Cooking in olive oil was common. Butter and margarine were not consumed. (4)
An additional influence on the nutrition of the island of Crete at the end of World War II was the economic situation. The war, including prolonged occupation by the Nazis with formidable opposition from Cretan resistance fighters, left the island ravaged. Food was scarce and poverty was common. The resulting diet was actually an optimal one, consisting of 90% plants including fresh fruits, vegetables, whole grains, legumes and a small amount of fish, avocados, olives and olive oil. The residents were poor and could not afford to buy food such as extra meat, cheese or butter. Their consumption of animal products was restricted to those they managed to produce on their own.
THE MODERN DIET OF THE MEDITERRANEAN AREA
As is happening all over our world, the diet of residents along the Mediterranean coast has altered considerably in the last few decades and their health is paying the price. Studies of residents of Crete in 1991 found that hypertension had increased by 30% compared to 1960 levels and cardiovascular disease rates had increased from 8.8% in 1960 to 19.1% in 1991 (5,6). In 2014, the international organization OECD (Organisation for Economic Co-operation and Development) reported that Greece now holds the dubious position of having the highest numbers of death from heart disease and stroke among the 34 countries of the European South (7).
WHAT CAN THE MEDITERRANEAN DIET ACCOMPLISH FOR US IN THE 21ST CENTURY?
A meta-analysis and review of epidemiological studies and randomized controlled trials encompassing 534,906 participants showed that those who eat a long-term Mediterranean-style diet enjoy a decreased risk of metabolic syndrome with reductions in systolic and diastolic blood pressure, blood glucose levels, triglycerides and waist circumference and increases in the “good” HDL lipoprotein level. (18)
The Greek arm of the EPIC (European Prospective Investigation into Cancer and Nutrition) trial showed that a higher adherence to a traditional Mediterranean diet was associated with significant reduction in total mortality. This study followed over 23,000 men and women to evaluate the respective contribution to longevity of the nine widely accepted components of the traditional Mediterranean diet including;
High intake of vegetables, fruits, legumes, nuts, cereals, fish and seafood
Low intake of meat and meat products
Low intake of dairy products
High ratio of monounsaturated to saturated fats
Moderate intake of alcohol
The conclusions of this study state that the largest health benefits of a Mediterranean-style diet stem from the high proportion of plant foods (37% of the benefit) which can be further broken down into the benefit from vegetables of 16%, that from fruits and nuts of 11% and that from legumes at 10%. The REDUCTION of meat intake contributes 17% to the reduction of mortality. Moderate alcohol consumption too supplies some benefits. Olive oil and other monounsaturated fats were responsible for 11% of the lower mortality rate. As an aside, the health benefit of olive oil is related to its replacement of other oils higher in saturated fats. Minimal contributions were found for cereals and dairy products. Fish and seafood had no effect. (This is probably due to the actual low intake of fish and seafood in Greece). (9,16,17)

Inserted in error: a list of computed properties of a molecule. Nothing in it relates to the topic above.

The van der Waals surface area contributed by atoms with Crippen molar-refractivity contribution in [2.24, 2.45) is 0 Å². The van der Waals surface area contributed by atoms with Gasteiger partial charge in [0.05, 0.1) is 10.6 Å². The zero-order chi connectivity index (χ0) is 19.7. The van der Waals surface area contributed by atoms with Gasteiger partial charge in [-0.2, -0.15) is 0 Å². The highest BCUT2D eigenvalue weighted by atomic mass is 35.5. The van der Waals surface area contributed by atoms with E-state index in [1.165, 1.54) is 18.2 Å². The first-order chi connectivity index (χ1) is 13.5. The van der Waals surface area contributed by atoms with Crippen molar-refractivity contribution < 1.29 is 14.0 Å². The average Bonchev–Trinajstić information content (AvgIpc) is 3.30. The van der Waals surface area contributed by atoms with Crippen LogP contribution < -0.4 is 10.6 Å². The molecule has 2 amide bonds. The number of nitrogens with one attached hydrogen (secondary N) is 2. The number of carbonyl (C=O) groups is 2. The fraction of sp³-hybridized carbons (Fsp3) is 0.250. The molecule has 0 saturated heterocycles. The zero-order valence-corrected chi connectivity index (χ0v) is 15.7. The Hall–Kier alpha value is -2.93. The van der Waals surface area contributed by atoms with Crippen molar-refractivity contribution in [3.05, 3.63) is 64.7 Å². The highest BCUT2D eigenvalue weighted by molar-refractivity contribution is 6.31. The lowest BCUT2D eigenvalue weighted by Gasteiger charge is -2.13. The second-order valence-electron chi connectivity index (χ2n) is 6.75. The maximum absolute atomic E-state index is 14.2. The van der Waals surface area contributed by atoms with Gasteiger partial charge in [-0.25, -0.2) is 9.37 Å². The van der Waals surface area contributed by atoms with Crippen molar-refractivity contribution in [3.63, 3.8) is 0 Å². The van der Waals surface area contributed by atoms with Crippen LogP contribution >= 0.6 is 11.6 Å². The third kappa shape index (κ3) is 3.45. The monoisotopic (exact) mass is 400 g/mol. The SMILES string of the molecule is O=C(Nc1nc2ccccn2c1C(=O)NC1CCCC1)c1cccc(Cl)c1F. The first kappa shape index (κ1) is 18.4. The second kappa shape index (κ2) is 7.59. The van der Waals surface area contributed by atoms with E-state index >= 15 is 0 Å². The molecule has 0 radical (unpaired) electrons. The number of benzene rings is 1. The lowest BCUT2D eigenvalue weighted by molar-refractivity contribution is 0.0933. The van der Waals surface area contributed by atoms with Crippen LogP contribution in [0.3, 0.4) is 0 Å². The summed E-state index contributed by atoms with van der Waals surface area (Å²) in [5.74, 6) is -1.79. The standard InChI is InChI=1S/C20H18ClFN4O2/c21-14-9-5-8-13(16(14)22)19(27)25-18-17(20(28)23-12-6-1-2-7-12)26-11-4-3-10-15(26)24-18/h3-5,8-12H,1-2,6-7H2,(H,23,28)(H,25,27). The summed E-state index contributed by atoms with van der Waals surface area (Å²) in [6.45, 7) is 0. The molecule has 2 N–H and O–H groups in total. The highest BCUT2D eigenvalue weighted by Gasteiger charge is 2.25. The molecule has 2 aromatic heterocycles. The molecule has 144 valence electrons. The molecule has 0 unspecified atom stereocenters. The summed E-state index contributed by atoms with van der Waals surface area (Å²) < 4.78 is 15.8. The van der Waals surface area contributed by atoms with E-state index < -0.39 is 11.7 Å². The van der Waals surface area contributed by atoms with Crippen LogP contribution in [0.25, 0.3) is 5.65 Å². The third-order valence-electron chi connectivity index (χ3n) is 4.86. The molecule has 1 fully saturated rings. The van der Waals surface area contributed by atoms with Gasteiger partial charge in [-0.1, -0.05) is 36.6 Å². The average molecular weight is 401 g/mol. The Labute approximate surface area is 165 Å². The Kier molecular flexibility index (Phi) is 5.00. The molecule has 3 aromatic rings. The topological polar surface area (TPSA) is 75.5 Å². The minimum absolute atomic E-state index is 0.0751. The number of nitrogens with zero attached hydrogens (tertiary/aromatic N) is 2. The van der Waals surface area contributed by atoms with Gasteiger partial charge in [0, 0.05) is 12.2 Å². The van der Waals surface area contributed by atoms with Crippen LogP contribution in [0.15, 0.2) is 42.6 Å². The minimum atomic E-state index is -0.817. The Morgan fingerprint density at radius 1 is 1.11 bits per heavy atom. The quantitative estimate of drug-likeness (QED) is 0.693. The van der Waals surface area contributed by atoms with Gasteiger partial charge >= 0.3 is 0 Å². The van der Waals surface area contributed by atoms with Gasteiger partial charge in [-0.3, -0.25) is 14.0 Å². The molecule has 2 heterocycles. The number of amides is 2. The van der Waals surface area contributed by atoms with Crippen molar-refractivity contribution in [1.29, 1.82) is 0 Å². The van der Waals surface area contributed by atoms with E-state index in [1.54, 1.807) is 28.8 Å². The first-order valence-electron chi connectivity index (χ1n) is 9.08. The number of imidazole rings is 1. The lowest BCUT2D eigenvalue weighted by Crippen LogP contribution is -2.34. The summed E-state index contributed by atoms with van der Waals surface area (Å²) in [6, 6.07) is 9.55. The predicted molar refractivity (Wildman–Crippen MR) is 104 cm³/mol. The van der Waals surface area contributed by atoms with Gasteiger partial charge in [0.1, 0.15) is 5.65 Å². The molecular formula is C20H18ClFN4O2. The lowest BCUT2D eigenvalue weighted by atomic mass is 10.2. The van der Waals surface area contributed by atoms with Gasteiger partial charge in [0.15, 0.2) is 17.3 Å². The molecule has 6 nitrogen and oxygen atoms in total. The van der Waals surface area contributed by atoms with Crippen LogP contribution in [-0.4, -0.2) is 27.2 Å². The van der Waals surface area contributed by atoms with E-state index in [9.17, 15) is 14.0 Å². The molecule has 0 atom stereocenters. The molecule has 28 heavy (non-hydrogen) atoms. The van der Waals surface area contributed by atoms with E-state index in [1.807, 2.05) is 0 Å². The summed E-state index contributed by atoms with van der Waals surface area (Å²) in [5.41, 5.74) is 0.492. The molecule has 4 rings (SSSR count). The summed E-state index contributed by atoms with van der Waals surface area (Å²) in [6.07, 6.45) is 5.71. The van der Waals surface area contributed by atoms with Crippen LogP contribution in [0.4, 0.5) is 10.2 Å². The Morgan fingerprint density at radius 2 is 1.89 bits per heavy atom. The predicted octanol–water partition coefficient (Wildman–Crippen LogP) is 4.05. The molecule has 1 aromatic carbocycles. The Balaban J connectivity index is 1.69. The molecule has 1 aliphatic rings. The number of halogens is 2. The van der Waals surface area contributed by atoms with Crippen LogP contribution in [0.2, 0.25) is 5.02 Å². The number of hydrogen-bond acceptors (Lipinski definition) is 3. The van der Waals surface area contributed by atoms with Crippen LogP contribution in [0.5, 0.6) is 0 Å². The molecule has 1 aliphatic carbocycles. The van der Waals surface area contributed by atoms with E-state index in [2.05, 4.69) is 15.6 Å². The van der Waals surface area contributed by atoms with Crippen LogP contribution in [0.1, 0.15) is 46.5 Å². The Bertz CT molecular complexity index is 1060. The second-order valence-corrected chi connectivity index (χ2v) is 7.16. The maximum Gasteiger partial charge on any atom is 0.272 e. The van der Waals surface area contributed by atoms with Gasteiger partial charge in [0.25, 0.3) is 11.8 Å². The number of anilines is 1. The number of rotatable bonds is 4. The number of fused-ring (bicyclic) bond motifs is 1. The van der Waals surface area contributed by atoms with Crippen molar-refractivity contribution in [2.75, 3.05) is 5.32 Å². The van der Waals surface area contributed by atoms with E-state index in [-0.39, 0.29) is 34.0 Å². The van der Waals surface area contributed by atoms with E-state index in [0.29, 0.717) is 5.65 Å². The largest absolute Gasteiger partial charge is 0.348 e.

A meta-analysis of eleven prospective studies and randomized control trials (RCTs) showing the relationship between Mediterranean diet adherence and cardiovascular disease incidence and mortality was performed in 2014. Those who most closely followed a Mediterranean-type diet had a 24% decrease in mortality from cardiovascular disease, a 28% decrease in risk of coronary heart disease, a 33% decrease in myocardial infarction and a 24% decrease in stroke incidence. The protective effects of the diet appeared to be legumes, vegetables, fruits and olive oil (10).
A 2004 study showed that the proportion of legumes in a Mediterranean-style diet is the highest predictor of longevity. There is a 7 to 8% reduction in mortality risk for every 20 gm increase in daily legume intake (8).
The Lyon Diet Heart Study brought to light a 50% reduction in the risk of a second heart attack or other cardiovascular complication, fewer cancers and a significant decrease in all-cause mortality when eating in a traditional Mediterranean style. The authors highlight evidence that the adoption of a Mediterranean-style diet results in a much more significant reduction of new cancers as well as lower overall mortality than does the use of pharmaceuticals. They suggest that full adoption of a Mediterranean-style diet should be considered one of the most effective approaches for the prevention of fatal and non-fatal cardiovascular disease complications. (11,12,13).
THE PREDIMED TRIAL (14,15)